Yesterday, another tragedy occurred in Nigeria. Boko Haram claimed responsibility for a suicide car bombing in Abuja and a bomb thrown by a man in Kaduna. Both attacks targeted the offices of newspapers based in Southern Nigeria:
The attack in Abuja struck the offices of ThisDay, an influential daily newspaper. The bombing in Kaduna struck a building housing offices for ThisDay, The Moment and The Daily Sun newspapers, witnesses said. At least 26 people were injured in the attacks.
The attacks were motivated, according to a purported Boko Haram statement, by the group’s objections to press coverage of its activities.
I have three simple observations. One is that the attacks come after a few weeks of relative quiet, and conform to a pattern of periodic medium-sized or major attacks by Boko Haram. The attacks serve not only to target specific institutions, but also to remind Nigeria, the world, and the media (especially in this case) of Boko Haram’s continued presence and reach.
The second is that the location of the attacks has significance. There have been several discussions in the comments section of this blog in the past few months about the complex and tense situation in Nigeria’s “Middle Belt.” More attacks in that area by Boko Haram could play into Muslim-Christian relations and interethnic conflicts, both of which are hot-button issues in the Middle Belt, one of the most diverse regions in the world. Both Abuja and Kaduna lie in the Middle Belt, and Boko Haram has attacked both cities several times in the past.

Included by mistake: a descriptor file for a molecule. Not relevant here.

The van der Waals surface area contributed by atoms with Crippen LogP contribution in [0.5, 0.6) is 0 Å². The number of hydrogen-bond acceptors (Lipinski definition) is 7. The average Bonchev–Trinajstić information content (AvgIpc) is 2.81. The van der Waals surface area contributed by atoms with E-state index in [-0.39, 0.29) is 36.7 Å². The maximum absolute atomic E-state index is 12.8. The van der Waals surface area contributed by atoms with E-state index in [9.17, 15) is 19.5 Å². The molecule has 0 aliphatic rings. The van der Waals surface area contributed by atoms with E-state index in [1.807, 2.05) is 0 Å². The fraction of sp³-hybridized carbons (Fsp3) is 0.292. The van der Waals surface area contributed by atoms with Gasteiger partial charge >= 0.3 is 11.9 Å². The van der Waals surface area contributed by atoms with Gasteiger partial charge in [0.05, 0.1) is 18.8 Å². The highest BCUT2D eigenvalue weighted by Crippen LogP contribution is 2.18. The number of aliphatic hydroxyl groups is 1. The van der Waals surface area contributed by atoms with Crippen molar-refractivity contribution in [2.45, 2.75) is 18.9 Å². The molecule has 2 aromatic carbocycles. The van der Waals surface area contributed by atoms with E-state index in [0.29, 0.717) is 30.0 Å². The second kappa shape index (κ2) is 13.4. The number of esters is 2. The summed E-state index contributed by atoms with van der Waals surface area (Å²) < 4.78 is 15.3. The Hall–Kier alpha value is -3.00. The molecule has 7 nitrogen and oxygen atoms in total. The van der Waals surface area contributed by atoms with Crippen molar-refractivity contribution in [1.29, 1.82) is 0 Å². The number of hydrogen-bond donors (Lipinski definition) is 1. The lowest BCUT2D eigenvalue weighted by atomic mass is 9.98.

The third observation is that Boko Haram continues to switch targets, perhaps to create the effects of surprise and confusion among security services and the general population. Many analysts, every time there is a bombing in Northern Nigeria, see the hand of Al Qaeda; whether or not they are correct, incorrect, or exaggerating, a different theme stands out to me: trial and error, or at least an ongoing process of experimentation. Boko Haram has demonstrated that it will shift targets and tactics frequently, while attempting to justify such choices on the basis of its broader ideology. The primary target remains, in my view, the Nigerian government, but the longer the uprising goes on, the more different sectors of Nigerian society it is affecting.
My condolences to those injured in the blasts and to the families of those killed.